Amid Drought, California Warms to Toilet Water

The state is putting $1 billion behind water-recyling efforts. But will people drink it? Do they even have a choice?

National Journal
Brian Resnick
April 16, 2014, 11:22 a.m.

With a re­cord-set­ting, once-in-500-years drought (so bad it can clearly be seen from space) still un­der­way, it may be time for Cali­for­nia to em­brace toi­let wa­ter. Re­cycled toi­let wa­ter, that is: com­pletely clean, safe-to-drink wa­ter that just so hap­pens to have already passed through the mu­ni­cip­al sup­ply. If it’s good enough for as­tro­nauts to re­cycle ur­ine and wastewa­ter for re­use, it’s good enough for Cali­for­ni­ans, right?

This idea is noth­ing new. For dec­ades, such pro­grams have been pro­posed and then shut down in col­lect­ive cries of “yuck” across Cali­for­nia mu­ni­cip­al­it­ies. The ex­cep­tion is Or­ange County, which is cur­rently look­ing to ex­pand its sys­tem, which gen­er­ates 7 mil­lion gal­lons of re­cycled wa­ter every day.

Cali­for­nia has re­cently al­loc­ated $1 bil­lion ($200 mil­lion out­right, and $800 mil­lion more in low-in­terest loans) to get more re­cycled wa­ter in­to the drink­ing sup­ply. Gov. Jerry Brown is­sued a rare sign­ing state­ment when he signed in­to law a meas­ure to ex­plore statewide stand­ards for wastewa­ter man­age­ment by 2016. “Cali­for­nia needs more high-qual­ity wa­ter, and re­cyc­ling is key to get­ting there,” he said. Just a few months after sign­ing, in Feb­ru­ary, the main state wa­ter-dis­tri­bu­tion au­thor­ity an­nounced that it was turn­ing off the tap to some rur­al com­munit­ies due to low sup­plies. (Au­thor­it­ies are also wor­ried about wa­ter theft.)

+ The latest drought con­di­tions in Cali­for­nia. (via U.S. Drought Mon­it­or)

Des­pite the cur­rent en­thu­si­asm, re­cent ef­forts to re­cycle pot­able wa­ter have been stifled. In 1997, San Diego pro­posed adding re­cycled wa­ter to its drink­ing sup­ply, with a goal of provid­ing 10 per­cent of the city’s drink­ing wa­ter with re­cycled wa­ter by 2001. The city coun­cil scrapped the plan in 1999, amid pub­lic out­cry. In 2004, 63 per­cent of San Diego wa­ter cus­tom­ers said they op­pose wa­ter re­cyc­ling.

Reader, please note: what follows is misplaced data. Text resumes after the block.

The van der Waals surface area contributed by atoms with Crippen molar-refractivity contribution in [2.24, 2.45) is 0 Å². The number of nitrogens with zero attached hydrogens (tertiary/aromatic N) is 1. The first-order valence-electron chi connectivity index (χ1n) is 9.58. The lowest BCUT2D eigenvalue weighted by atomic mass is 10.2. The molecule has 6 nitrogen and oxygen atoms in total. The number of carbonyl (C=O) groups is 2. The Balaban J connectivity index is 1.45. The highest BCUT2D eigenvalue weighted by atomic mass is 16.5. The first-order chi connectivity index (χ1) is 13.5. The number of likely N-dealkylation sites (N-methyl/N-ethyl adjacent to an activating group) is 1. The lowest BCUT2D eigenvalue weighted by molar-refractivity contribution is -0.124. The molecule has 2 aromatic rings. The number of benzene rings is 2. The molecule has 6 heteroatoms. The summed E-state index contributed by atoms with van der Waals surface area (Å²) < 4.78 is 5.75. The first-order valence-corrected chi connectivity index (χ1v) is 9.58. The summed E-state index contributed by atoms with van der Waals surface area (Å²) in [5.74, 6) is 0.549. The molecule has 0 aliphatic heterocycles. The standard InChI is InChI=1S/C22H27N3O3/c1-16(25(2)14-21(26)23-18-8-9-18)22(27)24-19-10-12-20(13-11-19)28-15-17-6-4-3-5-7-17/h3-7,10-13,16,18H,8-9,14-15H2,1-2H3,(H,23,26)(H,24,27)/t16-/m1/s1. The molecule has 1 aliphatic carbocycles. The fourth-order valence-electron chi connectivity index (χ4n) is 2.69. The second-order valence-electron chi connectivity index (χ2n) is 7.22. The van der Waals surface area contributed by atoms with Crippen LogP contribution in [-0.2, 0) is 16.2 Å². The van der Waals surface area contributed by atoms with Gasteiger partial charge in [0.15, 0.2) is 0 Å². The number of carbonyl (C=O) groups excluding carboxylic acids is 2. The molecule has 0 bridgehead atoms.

Los Angeles, too, had re­cycled-wa­ter am­bi­tions. In 2000, the city built a plant cap­able of provid­ing 120,000 homes with re­cycled wa­ter. “The plan was aban­doned after pub­lic out­rage,” the Los Angeles Times re­ports.

But the pub­lic sen­ti­ment is chan­ging. In 2012, a poll found 73 per­cent of San Die­gans said they’d fa­vor adding re­cycled wa­ter to their sup­ply, a big shift in less than a dec­ade. But the city hasn’t im­ple­men­ted a pro­gram yet. It does, however, re­cycle wa­ter for non-pot­able use.

The prob­lem with re­cycled wa­ter is purely psy­cho­lo­gic­al. Des­pite the fact the wa­ter is safe and sterile, the “yuck factor” is hard to get over, even if a per­son un­der­stands that the wa­ter poses no harm. In one of­ten-cited ex­per­i­ment, re­search­ers poured clean apple juice in­to a clean bed­pan, and asked par­ti­cipants if they’d be com­fort­able drink­ing the apple juice af­ter­wards. Very few of the par­ti­cipants agreed, even though there was noth­ing wrong with it. It’s forever as­so­ci­ated with be­ing “dirty,” just like re­cycled wastewa­ter.

But just as a bed­pan can make a drink feel dirty, passing the li­quid through something nat­ur­al can make it feel pure again. “One way for wa­ter of­fi­cials to pro­mote this use­ful blind-spot is by in­ter­ject­ing an ex­tra step or two in­to the wa­ter-re­cyc­ling pro­cess, per­haps by in­cor­por­at­ing a short stretch of river in the wa­ter re­cyc­ling plant, or by in­ject­ing treated wa­ter in­to an aquifer,” a 2004 fea­ture by the Amer­ic­an Psy­cho­lo­gic­al As­so­ci­ation reads. That’s what Or­ange County does. The wastewa­ter they pro­cess is sent back in­to aquifers.

All mu­ni­cip­al­it­ies have a way to pro­cess wastewa­ter. Though most of the time, that wa­ter is put out to sea, or dumped in rivers. But it only takes a few ex­tra steps to con­vert wastewa­ter to drink­ing wa­ter. After go­ing through the stand­ard pro­cess (re­mov­ing all sol­id com­pon­ents, skim­ming off oils, break­ing down waste with mi­crobes, san­it­iz­ing via UV light, adding chlor­ine), wa­ter destined to reenter the drink­ing sup­ply goes through a pro­cess called re­verse os­mos­is, in which no mo­lecule that isn’t pure H20 makes it through.

Though the thought of it may seem gross, such re­cycled wa­ter may prove es­sen­tial in the com­ing years, as the cli­mate grows more un­cer­tain, and if Cali­for­nia sees more sus­tained droughts. For now, that bil­lion dol­lars will be­gin to cir­cu­late around the state, prompt­ing wa­ter-re­cyc­ling pro­grams. Escon­dido, a city of 140,000 in north­ern San Diego county, has ap­proved a $285 mil­lion plan to turn all of its sewage in­to ir­rig­a­tion wa­ter over the next 15 years.

After all, as an Escon­dido City coun­cil mem­ber told UT San Diego: “If we don’t have wa­ter, we don’t have any fu­ture.”

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